Chu Yang Sin National Park
Chu Yang Sin was included on Decision No. 194/CT of the Chairman of the Council of Ministers, dated 9 August 1986, which proposed establishing a 20,000 ha nature reserve (MARD 1997). In 1993, an investment plan was prepared for Chu Yang Sin, which proposed establishing a 32,328 ha nature reserve (Anon. 1993). This investment plan was approved by Dak Lak Provincial People's Committee on 21 March 1994, by Official Letter No. 261/TT-UB (Anon. 1997).
Based on recommendations made by Le Trong Trai et al. (1996), a revised investment plan was prepared in 1997 (Anon. 1997). The revised investment plan proposed expanding the area of the nature reserve to 59,278 ha. This investment plan was approved by Dak Lak Provincial People's Committee on 16 September 1997, by Official Letter 1824/TT-UB, and by MARD on 31 December 1997 by Decision No. 4898/NN-KH/CV (Anon. 1997). Following the approval of the revised investment plan, a nature reserve management board was established under the management of Dak Lak Provincial DARD (Nguyen Cu verbally 2000). The management board currently has 45 members of staff, based at seven guard stations, and is under the management of Dak Lak Provincial People's Committee (Luong Van Linh, Director of Chu Yang Sin National Park in litt. 2003).
In 2002, the management category of Chu Yang Sin was revised from nature reserve to national park, following Decision No. 92/TTg of the Prime Minister, dated 12 July 02. According to the Prime Minister's Decision, the total area of the national park is 58,947 ha, comprising a strict protection area of 19,401 ha, a forest rehabilitation area of 39,526 ha, and an administration and services area of 20 ha.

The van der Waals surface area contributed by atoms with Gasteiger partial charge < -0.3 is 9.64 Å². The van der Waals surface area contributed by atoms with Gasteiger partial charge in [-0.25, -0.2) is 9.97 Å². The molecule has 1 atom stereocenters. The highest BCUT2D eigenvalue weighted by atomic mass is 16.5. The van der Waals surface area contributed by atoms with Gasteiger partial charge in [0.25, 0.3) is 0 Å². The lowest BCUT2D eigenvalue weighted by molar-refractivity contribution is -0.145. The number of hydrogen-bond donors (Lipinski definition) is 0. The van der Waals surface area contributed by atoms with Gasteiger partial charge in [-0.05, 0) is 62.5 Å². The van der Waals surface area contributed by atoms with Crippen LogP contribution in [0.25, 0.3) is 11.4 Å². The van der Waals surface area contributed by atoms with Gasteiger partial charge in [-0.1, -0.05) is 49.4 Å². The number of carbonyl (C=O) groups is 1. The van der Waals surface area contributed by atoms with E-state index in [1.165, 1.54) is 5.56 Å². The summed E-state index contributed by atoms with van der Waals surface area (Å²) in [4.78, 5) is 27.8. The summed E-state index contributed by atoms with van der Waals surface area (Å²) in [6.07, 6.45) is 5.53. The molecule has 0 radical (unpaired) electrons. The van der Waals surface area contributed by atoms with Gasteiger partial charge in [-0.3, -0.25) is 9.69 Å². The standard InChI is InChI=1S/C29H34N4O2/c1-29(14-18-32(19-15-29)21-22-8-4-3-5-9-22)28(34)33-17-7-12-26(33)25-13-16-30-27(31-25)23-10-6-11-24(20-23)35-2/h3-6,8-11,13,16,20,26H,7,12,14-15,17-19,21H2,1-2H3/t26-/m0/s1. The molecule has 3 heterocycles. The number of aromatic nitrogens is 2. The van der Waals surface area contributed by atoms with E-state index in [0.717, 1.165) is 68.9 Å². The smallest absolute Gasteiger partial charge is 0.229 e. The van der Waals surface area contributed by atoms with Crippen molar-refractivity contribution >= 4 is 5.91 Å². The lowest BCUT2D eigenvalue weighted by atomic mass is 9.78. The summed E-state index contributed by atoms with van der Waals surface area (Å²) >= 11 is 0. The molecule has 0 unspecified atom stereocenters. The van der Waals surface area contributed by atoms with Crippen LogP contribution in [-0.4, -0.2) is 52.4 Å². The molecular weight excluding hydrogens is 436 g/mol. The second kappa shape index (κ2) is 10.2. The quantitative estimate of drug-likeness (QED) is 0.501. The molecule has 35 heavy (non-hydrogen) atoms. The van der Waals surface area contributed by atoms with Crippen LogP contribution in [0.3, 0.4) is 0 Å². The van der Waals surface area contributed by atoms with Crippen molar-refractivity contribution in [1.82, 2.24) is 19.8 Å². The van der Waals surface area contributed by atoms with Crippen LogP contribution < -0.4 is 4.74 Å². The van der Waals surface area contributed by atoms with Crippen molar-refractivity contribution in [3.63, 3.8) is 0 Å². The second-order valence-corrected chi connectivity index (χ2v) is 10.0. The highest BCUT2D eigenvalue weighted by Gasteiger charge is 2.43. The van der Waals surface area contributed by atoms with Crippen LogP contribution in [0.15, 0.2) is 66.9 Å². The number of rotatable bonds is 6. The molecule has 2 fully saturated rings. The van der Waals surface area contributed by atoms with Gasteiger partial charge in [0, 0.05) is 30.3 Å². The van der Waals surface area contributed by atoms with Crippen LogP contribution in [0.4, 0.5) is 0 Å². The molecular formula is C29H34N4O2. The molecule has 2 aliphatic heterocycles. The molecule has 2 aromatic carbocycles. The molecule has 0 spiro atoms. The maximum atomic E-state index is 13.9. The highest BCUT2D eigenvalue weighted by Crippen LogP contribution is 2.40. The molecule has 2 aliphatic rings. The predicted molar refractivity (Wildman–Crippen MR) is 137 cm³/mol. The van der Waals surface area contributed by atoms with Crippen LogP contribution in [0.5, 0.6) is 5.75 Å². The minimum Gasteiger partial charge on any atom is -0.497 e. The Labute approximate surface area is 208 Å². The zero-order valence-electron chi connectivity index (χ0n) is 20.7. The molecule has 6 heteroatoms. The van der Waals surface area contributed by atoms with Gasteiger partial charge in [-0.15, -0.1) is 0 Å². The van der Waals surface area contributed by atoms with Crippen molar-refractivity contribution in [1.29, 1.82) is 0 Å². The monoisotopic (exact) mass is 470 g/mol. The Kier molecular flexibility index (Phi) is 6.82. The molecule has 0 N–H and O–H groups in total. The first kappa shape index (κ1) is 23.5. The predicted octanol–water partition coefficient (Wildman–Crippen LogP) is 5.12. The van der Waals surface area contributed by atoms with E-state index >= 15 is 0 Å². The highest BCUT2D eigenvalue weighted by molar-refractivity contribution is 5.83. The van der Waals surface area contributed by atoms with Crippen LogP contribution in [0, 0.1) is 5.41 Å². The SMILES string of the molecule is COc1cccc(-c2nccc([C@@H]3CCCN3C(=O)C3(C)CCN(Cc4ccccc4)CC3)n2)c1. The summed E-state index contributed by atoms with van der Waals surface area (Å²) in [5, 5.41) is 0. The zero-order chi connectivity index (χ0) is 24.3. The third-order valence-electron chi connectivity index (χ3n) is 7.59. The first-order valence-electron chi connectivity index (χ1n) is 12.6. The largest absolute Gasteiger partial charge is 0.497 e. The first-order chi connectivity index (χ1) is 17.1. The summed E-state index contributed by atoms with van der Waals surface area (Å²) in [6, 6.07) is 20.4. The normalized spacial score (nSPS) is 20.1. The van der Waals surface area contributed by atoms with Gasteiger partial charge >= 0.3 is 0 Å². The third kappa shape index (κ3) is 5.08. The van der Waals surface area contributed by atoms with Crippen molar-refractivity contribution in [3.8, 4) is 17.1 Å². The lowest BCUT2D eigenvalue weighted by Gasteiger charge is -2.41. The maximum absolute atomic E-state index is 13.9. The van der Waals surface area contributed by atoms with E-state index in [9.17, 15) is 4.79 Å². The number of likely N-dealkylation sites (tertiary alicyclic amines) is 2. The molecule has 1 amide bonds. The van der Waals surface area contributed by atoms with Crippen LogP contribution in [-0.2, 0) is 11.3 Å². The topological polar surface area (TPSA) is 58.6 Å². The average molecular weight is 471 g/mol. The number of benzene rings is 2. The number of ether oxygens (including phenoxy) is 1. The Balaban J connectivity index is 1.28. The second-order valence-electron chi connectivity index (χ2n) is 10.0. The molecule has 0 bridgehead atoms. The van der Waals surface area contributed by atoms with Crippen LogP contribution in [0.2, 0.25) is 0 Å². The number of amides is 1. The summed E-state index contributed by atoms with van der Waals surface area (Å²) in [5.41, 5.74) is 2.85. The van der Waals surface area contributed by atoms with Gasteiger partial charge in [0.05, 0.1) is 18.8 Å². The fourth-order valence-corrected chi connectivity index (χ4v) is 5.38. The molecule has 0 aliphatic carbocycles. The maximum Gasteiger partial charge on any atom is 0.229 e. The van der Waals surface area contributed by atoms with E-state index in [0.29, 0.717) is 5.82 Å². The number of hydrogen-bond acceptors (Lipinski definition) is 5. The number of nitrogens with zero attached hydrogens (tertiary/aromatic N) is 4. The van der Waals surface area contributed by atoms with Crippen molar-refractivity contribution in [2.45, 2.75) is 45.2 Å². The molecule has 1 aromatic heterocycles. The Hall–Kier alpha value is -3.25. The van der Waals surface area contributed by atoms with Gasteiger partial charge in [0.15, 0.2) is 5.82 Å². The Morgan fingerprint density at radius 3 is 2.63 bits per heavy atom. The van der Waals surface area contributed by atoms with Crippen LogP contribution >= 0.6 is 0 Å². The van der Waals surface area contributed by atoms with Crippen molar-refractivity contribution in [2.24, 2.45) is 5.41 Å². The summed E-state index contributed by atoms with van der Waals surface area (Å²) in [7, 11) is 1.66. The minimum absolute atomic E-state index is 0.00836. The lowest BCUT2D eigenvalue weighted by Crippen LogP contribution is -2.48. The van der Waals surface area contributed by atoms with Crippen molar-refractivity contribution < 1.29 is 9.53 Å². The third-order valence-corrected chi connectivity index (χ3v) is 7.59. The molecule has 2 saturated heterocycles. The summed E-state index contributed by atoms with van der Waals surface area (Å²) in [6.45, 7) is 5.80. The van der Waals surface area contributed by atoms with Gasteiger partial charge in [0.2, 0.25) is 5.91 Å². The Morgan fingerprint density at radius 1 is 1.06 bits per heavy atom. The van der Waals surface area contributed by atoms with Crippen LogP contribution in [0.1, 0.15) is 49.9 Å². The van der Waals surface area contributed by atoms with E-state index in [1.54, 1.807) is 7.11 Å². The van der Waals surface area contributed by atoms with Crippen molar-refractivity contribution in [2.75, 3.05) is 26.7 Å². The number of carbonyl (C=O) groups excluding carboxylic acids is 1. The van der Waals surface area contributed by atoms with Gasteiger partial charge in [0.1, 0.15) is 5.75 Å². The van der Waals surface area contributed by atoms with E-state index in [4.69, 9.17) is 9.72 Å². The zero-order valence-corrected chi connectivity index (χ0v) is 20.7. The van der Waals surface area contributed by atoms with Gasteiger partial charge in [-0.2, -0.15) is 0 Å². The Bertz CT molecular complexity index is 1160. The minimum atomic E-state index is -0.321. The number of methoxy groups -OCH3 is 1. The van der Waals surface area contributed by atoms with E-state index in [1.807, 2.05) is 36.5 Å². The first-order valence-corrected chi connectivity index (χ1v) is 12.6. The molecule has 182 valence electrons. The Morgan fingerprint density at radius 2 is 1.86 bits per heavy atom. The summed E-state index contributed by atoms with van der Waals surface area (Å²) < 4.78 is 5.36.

Chu Yang Sin is included on a list of Special-use Forests to be established by the year 2010, prepared by the FPD of MARD, as a 58,947 ha national park (FPD 2003); this list has not yet been approved by the government.
Topography and hydrology
Chu Yang Sin National Park is located in Lak and Krong Bong districts, Dak Lak province, 60 km to the south-east of Buon Ma Thuot town. The national park encompasses a range of high mountains in the northern part of the Southern Annamite mountains. The national park is centred on Mount Chu Yang Sin, which, at 2,442 m, is the highest point in the southern Annamites. The topography of the national park is characterised by steep slopes and narrow valleys.
The north of Chu Yang Sin National Park is drained by the Ea K'tour and Ea Krong Kmao streams, which flow north to join the Ea Krong Ana river. Streams in the south of Chu Yang Sin flow into the Krong No river. Both the Ea Krong Ana and Krong No rivers flow west and north before joining the Srepok river, a major tributary of the Mekong River.